I used to shy away from these conversations for many reasons—fear of offending someone, feeling as though I didn’t know enough, not wanting to be that vegan, and feeling like I had to say the exact right thing in the exact right way. But now I feel an urgency that eclipses my own discomfort, an urgency on behalf of the animals, the environment, life, and diversity. I want to demonstrate all the ideals I espouse as a Montessori teacher. Good conversation is one of the greatest tools we have for advancing change in the world.

Note from TeachKind: Check out our feature on dealing with opposition to humane education in your school.

So I will keep having conversations in the most Montessori way possible: with deep respect and compassion for my partners in conversation, with a spirit of honest inquiry, with a willingness to learn and widen my own perspective, and with a seeking of common ground.

How do you educate students about animal issues without “preaching”?

Martha and Nora: There is so much that is inherent in the curriculum about compassion and human humility that there is never a need to “preach.” It just needs to be teased out and allowed to grow. Many Montessori lessons have more of a Socratic structure to them, even in the youngest levels. There is much more back and forth of open discussion and inquiry between teacher and students as well as among the students themselves. Children are naturally empathetic toward animals; they have to be taught to lose that empathy. So allowing them the space to express their empathy and love for animals, nurturing that instinctive love, is all we need to do as teachers. Montessori lessons and classroom environments provide that space.

What advice would you give someone who wants to start teaching humane education within a Montessori program but isn’t sure where to begin?

Martha and Nora: Definitely start from the curriculum. There are so many points of entry there for opening up discussion about compassion for animals.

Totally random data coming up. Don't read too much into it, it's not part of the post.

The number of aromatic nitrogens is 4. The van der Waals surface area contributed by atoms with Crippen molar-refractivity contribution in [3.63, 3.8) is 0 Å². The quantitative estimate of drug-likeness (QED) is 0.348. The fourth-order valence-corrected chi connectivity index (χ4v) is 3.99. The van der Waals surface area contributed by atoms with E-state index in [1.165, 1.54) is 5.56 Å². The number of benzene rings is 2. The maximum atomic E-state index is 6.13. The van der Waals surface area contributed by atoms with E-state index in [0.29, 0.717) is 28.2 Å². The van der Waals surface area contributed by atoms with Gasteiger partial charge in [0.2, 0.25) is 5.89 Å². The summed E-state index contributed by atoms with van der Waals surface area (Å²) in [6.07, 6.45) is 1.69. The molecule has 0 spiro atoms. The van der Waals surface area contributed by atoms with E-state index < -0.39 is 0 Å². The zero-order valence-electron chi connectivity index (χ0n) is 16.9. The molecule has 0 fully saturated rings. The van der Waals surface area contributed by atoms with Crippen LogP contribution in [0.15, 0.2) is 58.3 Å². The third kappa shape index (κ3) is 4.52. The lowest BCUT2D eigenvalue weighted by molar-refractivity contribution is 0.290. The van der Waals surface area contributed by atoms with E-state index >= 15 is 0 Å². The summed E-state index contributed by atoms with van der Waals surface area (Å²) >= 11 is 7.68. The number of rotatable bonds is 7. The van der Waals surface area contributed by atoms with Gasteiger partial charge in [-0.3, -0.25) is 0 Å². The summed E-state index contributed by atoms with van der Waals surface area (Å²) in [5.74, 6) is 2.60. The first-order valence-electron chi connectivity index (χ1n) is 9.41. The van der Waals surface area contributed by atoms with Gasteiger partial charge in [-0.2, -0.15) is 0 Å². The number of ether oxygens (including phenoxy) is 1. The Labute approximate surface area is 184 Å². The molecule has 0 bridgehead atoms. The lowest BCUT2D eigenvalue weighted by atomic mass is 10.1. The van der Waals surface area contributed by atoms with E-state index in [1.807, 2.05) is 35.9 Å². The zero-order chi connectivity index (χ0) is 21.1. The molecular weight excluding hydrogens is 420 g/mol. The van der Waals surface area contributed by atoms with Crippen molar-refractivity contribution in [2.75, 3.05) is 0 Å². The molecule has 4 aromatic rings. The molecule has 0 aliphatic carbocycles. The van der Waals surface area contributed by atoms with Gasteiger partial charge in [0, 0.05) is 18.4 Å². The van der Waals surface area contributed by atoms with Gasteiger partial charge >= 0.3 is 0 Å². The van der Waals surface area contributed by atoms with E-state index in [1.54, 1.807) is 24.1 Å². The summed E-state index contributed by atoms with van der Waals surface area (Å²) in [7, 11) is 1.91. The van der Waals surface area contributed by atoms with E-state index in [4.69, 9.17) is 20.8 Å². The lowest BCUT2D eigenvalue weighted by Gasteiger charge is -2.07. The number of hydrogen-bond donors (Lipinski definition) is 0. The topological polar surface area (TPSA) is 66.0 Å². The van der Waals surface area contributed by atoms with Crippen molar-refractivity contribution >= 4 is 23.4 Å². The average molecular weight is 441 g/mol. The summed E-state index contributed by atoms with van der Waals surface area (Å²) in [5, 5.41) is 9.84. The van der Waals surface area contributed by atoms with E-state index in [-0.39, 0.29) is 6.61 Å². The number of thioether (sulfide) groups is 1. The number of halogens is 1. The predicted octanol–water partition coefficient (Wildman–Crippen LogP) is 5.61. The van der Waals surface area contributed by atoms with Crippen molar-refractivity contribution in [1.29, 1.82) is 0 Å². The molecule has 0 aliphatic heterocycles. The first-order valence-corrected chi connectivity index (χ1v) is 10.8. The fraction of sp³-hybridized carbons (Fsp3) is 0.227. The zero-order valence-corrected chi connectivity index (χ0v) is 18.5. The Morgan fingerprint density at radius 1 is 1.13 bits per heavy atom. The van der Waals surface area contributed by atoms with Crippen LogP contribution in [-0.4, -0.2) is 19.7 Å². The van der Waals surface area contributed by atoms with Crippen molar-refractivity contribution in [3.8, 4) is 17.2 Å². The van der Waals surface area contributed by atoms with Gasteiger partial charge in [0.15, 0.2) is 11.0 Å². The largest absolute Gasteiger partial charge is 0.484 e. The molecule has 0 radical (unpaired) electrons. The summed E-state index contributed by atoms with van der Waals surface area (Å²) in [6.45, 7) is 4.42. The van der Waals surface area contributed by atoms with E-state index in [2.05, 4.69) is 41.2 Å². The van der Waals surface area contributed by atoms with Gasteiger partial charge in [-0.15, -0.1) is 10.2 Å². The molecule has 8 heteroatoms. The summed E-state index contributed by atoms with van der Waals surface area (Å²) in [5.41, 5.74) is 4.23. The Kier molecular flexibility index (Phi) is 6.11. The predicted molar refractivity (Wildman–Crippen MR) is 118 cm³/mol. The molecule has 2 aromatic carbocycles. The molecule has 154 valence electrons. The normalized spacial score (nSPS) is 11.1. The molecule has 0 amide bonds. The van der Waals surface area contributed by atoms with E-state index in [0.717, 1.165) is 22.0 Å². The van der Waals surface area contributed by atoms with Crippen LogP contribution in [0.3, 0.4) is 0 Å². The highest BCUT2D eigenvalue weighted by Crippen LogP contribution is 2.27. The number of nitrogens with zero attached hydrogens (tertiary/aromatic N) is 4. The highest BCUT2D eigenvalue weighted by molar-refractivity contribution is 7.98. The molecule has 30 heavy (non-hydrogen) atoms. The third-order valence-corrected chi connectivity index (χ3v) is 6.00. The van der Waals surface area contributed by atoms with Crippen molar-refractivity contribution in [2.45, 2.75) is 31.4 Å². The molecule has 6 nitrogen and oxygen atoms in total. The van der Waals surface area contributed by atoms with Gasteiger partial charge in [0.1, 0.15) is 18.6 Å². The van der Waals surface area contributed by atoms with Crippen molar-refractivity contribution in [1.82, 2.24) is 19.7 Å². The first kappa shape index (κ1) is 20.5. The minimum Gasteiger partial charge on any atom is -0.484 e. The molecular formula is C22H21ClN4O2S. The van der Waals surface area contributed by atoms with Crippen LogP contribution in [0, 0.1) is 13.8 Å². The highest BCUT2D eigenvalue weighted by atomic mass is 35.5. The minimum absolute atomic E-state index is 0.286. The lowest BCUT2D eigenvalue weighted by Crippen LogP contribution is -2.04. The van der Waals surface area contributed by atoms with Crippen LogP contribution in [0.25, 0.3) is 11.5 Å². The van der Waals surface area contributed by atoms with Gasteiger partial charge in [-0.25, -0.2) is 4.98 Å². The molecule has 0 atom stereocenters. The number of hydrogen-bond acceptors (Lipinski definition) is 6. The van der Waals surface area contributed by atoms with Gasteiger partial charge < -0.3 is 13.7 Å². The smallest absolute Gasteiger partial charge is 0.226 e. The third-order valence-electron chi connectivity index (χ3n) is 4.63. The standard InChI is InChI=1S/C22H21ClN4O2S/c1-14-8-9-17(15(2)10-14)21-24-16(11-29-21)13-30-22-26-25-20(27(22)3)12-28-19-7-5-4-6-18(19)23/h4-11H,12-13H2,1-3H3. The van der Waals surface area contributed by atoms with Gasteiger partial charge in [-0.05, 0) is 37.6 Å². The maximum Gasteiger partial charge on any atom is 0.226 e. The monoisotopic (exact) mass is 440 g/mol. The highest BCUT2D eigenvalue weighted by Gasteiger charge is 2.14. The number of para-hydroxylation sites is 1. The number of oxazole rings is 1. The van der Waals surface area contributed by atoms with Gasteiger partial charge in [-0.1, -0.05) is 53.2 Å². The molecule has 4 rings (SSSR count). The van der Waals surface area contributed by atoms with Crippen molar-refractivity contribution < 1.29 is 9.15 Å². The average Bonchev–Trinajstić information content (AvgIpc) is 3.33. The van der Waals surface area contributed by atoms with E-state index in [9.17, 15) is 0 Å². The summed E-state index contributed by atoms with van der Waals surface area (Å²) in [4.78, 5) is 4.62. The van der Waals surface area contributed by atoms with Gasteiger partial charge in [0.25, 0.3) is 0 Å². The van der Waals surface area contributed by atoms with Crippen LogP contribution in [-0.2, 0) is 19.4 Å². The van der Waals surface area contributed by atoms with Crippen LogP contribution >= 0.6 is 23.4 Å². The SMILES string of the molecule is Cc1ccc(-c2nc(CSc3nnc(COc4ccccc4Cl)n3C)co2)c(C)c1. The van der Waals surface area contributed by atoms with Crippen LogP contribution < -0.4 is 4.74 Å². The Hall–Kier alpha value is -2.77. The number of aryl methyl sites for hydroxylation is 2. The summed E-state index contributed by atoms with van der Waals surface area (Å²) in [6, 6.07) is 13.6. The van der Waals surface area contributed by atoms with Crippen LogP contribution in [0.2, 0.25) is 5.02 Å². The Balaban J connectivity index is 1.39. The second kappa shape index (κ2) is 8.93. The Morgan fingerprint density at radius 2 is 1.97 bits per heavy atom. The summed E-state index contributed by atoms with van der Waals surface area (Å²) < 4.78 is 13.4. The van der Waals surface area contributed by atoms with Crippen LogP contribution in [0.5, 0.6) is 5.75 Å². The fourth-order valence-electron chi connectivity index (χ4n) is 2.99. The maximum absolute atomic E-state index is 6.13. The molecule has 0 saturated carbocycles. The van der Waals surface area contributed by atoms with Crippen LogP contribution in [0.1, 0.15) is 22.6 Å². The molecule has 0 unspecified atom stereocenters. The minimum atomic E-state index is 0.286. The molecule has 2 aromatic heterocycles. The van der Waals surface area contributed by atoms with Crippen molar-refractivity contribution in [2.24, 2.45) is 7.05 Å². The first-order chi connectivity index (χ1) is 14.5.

Sometimes it’s just about slightly reframing the questions. There are early elementary lessons about living beings and nonliving things. These are open-ended presentations and discussions that help children think critically about what “alive” means. A wonderful follow-up for older children might be a discussion of sentience: What does it mean to be sentient? Who is sentient?

Another entry point for humane education is through sustainability initiatives in schools. Animal agriculture and its devastating effects on the environment are becoming more widely understood and recognized. “Green” or sustainability committees are good places to begin to talk with other teachers and perhaps open-minded parents about the benefits of plant-based living. We also started a book group for people in and outside the school community to read about climate change and the effects of animal agriculture.

Montessori teachers are experts at finding and using teachable moments. Just keep looking for those moments to shine a light on humane education and kindness to animals. Also, of course, check out TeachKind!

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If you’re a Montessori teacher who would like to chat with Martha and Nora, please e-mail us at [email protected]!

Inspired to start teaching compassion for animals in your classroom? TeachKind will walk you through every step of the process and provide free resources along the way.

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 Ingrid E. Newkirk

“Almost all of us grew up eating meat, wearing leather, and going to circuses and zoos. We never considered the impact of these actions on the animals involved. For whatever reason, you are now asking the question: Why should animals have rights?” READ MORE

— Ingrid E. Newkirk, PETA President and co-author of Animalkind